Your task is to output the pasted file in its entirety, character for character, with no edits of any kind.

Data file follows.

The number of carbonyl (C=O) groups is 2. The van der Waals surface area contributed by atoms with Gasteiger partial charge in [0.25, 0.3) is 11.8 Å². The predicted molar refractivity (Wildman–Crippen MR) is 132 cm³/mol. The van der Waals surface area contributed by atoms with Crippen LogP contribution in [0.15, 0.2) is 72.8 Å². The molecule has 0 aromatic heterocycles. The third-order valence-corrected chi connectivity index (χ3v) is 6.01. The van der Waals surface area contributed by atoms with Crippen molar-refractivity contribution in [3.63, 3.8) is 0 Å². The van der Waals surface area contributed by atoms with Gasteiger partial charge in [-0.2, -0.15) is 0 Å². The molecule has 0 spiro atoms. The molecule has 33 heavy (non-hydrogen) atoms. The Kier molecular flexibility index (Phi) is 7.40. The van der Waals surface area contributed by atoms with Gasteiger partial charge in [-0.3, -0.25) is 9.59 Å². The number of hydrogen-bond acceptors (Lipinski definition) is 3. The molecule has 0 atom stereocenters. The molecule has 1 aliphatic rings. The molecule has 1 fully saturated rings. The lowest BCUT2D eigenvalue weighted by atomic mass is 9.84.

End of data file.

The number of carbonyl (C=O) groups is 2. The van der Waals surface area contributed by atoms with Gasteiger partial charge in [0.25, 0.3) is 11.8 Å². The predicted molar refractivity (Wildman–Crippen MR) is 132 cm³/mol. The van der Waals surface area contributed by atoms with Crippen LogP contribution in [0.15, 0.2) is 72.8 Å². The molecule has 0 aromatic heterocycles. The third-order valence-corrected chi connectivity index (χ3v) is 6.01. The van der Waals surface area contributed by atoms with Crippen molar-refractivity contribution in [3.63, 3.8) is 0 Å². The van der Waals surface area contributed by atoms with Gasteiger partial charge in [-0.2, -0.15) is 0 Å². The molecule has 0 spiro atoms. The molecule has 33 heavy (non-hydrogen) atoms. The Kier molecular flexibility index (Phi) is 7.40. The van der Waals surface area contributed by atoms with Gasteiger partial charge in [-0.3, -0.25) is 9.59 Å². The number of hydrogen-bond acceptors (Lipinski definition) is 3. The molecule has 0 atom stereocenters. The molecule has 1 aliphatic rings. The molecule has 1 fully saturated rings. The lowest BCUT2D eigenvalue weighted by atomic mass is 9.84.